Thursday, March 8, 2012

Poems of Work and Rest

This is an excerpt from A Timbered Choir (Wendell Berry, Poem VII 1979):

It is a hard return from Sabbath rest
To lifework of the fields, yet we rejoice,
Returning, less condemned in being blessed.

By vision of what human work can make:
A harmony between forest and field,
The world as it was given for love's sake,
The world by love and loving work revealed

As given to our children and our Maker....
I am thinking about how work and rest are intertwined. If I do a good job at work during the week, how will it affect my "Sabbath"? If I rest well, how will it affect how I work?

Wednesday, December 7, 2011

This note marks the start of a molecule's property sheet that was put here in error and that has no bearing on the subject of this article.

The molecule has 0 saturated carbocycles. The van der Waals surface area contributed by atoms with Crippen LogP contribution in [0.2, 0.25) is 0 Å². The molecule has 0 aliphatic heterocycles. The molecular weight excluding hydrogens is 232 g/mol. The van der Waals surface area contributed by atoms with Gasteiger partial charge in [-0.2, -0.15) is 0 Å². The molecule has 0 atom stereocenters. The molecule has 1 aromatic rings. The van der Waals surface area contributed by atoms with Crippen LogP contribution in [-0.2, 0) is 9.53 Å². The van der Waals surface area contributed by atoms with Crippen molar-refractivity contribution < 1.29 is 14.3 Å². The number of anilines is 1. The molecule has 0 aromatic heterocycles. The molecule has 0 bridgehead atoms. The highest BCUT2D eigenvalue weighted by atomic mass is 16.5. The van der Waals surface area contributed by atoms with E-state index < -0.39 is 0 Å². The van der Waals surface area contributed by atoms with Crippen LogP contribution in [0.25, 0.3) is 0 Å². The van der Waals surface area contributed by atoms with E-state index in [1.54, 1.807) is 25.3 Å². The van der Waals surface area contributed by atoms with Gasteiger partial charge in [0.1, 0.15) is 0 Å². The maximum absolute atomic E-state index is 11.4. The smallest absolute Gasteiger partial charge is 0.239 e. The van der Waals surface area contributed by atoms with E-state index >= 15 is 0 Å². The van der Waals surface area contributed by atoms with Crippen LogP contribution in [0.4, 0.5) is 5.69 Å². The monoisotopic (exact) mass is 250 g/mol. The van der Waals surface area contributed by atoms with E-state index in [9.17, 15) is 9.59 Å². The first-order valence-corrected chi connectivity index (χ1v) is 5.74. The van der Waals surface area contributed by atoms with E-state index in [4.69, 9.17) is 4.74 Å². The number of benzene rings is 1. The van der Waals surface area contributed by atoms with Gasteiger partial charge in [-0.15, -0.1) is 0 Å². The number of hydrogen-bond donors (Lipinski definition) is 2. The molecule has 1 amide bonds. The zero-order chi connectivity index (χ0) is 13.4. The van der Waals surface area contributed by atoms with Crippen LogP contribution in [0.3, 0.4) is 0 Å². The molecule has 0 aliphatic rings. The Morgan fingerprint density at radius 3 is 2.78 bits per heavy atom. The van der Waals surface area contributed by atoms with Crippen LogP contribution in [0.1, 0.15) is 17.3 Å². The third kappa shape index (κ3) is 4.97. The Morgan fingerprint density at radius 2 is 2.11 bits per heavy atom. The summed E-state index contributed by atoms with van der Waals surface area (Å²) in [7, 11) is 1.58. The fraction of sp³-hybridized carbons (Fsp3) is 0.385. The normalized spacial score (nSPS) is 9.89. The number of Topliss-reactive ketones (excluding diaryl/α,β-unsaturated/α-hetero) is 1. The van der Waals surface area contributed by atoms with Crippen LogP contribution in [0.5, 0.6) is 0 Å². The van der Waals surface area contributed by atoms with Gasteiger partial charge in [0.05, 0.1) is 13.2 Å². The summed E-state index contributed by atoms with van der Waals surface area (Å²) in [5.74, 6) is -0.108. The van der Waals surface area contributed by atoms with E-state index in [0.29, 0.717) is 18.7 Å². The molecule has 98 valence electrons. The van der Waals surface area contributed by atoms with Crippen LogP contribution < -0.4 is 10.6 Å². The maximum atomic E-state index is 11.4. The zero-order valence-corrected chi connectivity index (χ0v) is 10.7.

St. Nicholas, Pray for Us!

Someone (and it was't me) left three bags of chocolate coins in our group's printer room yesterday (06Dec11), the very same day as St. Nicholas' feast day.

To me, it seems very unlikely that this gesture was not a salute to the traditional story of St. Nick's fourth-century gift of three bags of gold coins to the father who otherwise would have had to sell his daughters into slavery.

Fittingly, the chocolates were left anonymously, just as St. Nicholas had done.

If I had been the one to bring the chocolates, it would have inconsistent with the story for me to explain it to others. But since I hadn't been the one to offer the salute, I was able to explain the chocolates' significance to two colleagues.

Wednesday, November 30, 2011

In the Face of Flak

My colleague "Jamie" has recently been challenging and subtly belittling me in a variety of areas (my computer programming technique, my data collection methods, my grammar, etc.). There is a great temptation for me to be spiteful towards him. But I instead resolve

(1) I will stand up for myself when it is necessary for the good of the project or to defend my good name. But otherwise, I will accept criticism quietly.